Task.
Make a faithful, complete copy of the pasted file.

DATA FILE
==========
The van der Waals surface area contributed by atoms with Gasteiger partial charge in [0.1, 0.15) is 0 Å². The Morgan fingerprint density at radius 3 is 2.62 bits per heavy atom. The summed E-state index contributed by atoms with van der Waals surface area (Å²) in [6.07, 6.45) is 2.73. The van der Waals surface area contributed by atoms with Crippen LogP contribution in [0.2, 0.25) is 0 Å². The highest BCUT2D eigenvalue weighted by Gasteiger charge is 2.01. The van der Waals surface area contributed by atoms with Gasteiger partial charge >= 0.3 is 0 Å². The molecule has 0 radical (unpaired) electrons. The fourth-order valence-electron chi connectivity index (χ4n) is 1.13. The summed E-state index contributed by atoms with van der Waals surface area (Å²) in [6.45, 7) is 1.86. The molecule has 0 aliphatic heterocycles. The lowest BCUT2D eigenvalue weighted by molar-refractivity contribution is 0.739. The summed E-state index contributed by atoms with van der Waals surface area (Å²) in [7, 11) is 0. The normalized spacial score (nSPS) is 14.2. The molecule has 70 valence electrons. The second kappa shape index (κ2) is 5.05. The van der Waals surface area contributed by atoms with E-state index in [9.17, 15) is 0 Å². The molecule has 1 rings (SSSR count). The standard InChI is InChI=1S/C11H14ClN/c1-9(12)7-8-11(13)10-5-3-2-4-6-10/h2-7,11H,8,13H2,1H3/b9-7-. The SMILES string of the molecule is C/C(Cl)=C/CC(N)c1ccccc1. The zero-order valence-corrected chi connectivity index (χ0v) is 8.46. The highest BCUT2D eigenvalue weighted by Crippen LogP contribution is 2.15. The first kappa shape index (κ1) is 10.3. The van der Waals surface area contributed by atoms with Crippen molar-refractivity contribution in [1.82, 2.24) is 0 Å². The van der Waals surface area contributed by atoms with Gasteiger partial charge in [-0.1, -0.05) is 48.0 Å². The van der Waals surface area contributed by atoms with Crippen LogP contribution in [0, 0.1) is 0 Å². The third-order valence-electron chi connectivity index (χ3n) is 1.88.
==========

The van der Waals surface area contributed by atoms with Gasteiger partial charge in [0.1, 0.15) is 0 Å². The Morgan fingerprint density at radius 3 is 2.62 bits per heavy atom. The summed E-state index contributed by atoms with van der Waals surface area (Å²) in [6.07, 6.45) is 2.73. The van der Waals surface area contributed by atoms with Crippen LogP contribution in [0.2, 0.25) is 0 Å². The highest BCUT2D eigenvalue weighted by Gasteiger charge is 2.01. The van der Waals surface area contributed by atoms with Gasteiger partial charge >= 0.3 is 0 Å². The molecule has 0 radical (unpaired) electrons. The fourth-order valence-electron chi connectivity index (χ4n) is 1.13. The summed E-state index contributed by atoms with van der Waals surface area (Å²) in [6.45, 7) is 1.86. The molecule has 0 aliphatic heterocycles. The lowest BCUT2D eigenvalue weighted by molar-refractivity contribution is 0.739. The summed E-state index contributed by atoms with van der Waals surface area (Å²) in [7, 11) is 0. The normalized spacial score (nSPS) is 14.2. The molecule has 70 valence electrons. The second kappa shape index (κ2) is 5.05. The van der Waals surface area contributed by atoms with E-state index in [9.17, 15) is 0 Å². The molecule has 1 rings (SSSR count). The standard InChI is InChI=1S/C11H14ClN/c1-9(12)7-8-11(13)10-5-3-2-4-6-10/h2-7,11H,8,13H2,1H3/b9-7-. The SMILES string of the molecule is C/C(Cl)=C/CC(N)c1ccccc1. The zero-order valence-corrected chi connectivity index (χ0v) is 8.46. The highest BCUT2D eigenvalue weighted by Crippen LogP contribution is 2.15. The first kappa shape index (κ1) is 10.3. The van der Waals surface area contributed by atoms with Crippen molar-refractivity contribution in [1.82, 2.24) is 0 Å². The van der Waals surface area contributed by atoms with Gasteiger partial charge in [-0.1, -0.05) is 48.0 Å². The van der Waals surface area contributed by atoms with Crippen LogP contribution in [0, 0.1) is 0 Å². The third-order valence-electron chi connectivity index (χ3n) is 1.88.